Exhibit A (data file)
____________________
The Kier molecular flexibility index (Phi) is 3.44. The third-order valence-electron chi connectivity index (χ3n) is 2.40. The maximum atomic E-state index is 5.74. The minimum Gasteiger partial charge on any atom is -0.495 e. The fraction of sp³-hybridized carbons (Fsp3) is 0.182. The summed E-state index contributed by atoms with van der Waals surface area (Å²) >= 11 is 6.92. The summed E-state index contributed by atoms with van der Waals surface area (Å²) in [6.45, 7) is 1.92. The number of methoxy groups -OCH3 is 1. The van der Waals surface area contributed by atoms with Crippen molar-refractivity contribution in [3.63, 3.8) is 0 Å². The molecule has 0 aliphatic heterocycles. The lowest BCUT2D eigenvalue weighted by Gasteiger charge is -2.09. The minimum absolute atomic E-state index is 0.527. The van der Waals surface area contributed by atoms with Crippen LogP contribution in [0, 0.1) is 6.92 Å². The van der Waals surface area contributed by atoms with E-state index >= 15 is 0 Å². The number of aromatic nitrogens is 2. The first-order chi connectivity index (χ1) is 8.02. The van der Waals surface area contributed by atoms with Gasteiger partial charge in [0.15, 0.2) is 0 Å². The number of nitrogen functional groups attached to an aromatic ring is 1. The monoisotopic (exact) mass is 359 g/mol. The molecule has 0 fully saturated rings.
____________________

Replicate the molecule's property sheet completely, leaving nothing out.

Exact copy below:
The Kier molecular flexibility index (Phi) is 3.44. The third-order valence-electron chi connectivity index (χ3n) is 2.40. The maximum atomic E-state index is 5.74. The minimum Gasteiger partial charge on any atom is -0.495 e. The fraction of sp³-hybridized carbons (Fsp3) is 0.182. The summed E-state index contributed by atoms with van der Waals surface area (Å²) >= 11 is 6.92. The summed E-state index contributed by atoms with van der Waals surface area (Å²) in [6.45, 7) is 1.92. The number of methoxy groups -OCH3 is 1. The van der Waals surface area contributed by atoms with Crippen molar-refractivity contribution in [3.63, 3.8) is 0 Å². The molecule has 0 aliphatic heterocycles. The lowest BCUT2D eigenvalue weighted by Gasteiger charge is -2.09. The minimum absolute atomic E-state index is 0.527. The van der Waals surface area contributed by atoms with Crippen LogP contribution in [0, 0.1) is 6.92 Å². The van der Waals surface area contributed by atoms with E-state index >= 15 is 0 Å². The number of aromatic nitrogens is 2. The first-order chi connectivity index (χ1) is 8.02. The van der Waals surface area contributed by atoms with Gasteiger partial charge in [0.15, 0.2) is 0 Å². The number of nitrogen functional groups attached to an aromatic ring is 1. The monoisotopic (exact) mass is 359 g/mol. The molecule has 0 fully saturated rings.